I played the audio discs at night when my husband was home from work. Very often he’d end up laughing or smiling at what we were hearing, at other times raising his eyebrows and making wide eyes. And I was doing the same thing.
“The French Chef in America: Julia Child’s Second Act” is eleven hours and nine discs, and, unless you are into trucking, I’d suggest getting the actual book. But, you know what? It was still enjoyable. It’s read by the author (and Julia’s great-nephew) Alex Prud’homme. He does a fine job-even if the French accents sound a bit strange.
This book covers what happens after “Mastering the Art of French Cooking” both in Julia’s professional and personal life. Most of us are somewhat familiar with the tale of her living in France and meeting Simone Beck and Louisette Bertholle, and how their book changed American cooking forever. The story of how Julia continued changing the landscape even as we were introduced to nouvelle cooking, diets, organics, and more convenience foods is an interesting subject. No matter the waves of cultural change that came, her ideas remained mostly valid. That rarely happens.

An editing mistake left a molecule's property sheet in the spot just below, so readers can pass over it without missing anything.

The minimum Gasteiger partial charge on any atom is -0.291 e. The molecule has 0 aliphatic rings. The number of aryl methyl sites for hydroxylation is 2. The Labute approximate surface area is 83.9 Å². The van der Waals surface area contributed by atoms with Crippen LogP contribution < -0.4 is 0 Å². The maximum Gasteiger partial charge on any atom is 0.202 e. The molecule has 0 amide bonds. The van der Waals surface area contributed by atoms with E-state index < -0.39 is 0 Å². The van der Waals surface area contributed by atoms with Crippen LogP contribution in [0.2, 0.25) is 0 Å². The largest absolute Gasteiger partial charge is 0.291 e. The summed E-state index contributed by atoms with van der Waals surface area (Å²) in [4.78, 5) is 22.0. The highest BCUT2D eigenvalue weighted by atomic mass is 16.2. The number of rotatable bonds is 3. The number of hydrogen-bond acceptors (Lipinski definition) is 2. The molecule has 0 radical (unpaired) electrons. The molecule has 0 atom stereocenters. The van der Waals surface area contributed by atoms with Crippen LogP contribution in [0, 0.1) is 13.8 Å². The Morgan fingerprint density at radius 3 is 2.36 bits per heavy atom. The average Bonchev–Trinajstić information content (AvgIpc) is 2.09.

Equally interesting is the story of herself and her husband. The process of aging and ailing in a loving relationship is heart-breaking. Truly, it is here.
Those she mentored and her friends (like Jacques Pepin, who we remember watching years ago as he cooked side by side with her on what we think was one of the best shows on PBS, or Simca, who led a rather bad ass life if I do say so myself) make for wonderful writing.
The second half of Julia Child’s story seems to be less talked about. But, I swear to you, it is so worth reading about. “The French Chef in America” is filled with crisp details that bring everything to life. Whether you get the audio book or the actual book, if you were fascinated by this “revolutionary in pearls”, then this is a great pick for you.
*I received this book from Blogging for Books for this review*
I also absolutely recommend “My Life in France” by the same author, which tackles the creation of Julia’s first book and her time in, you guessed it, France. It’s a lovely read, though I will tell you I felt like more was going on in this second book.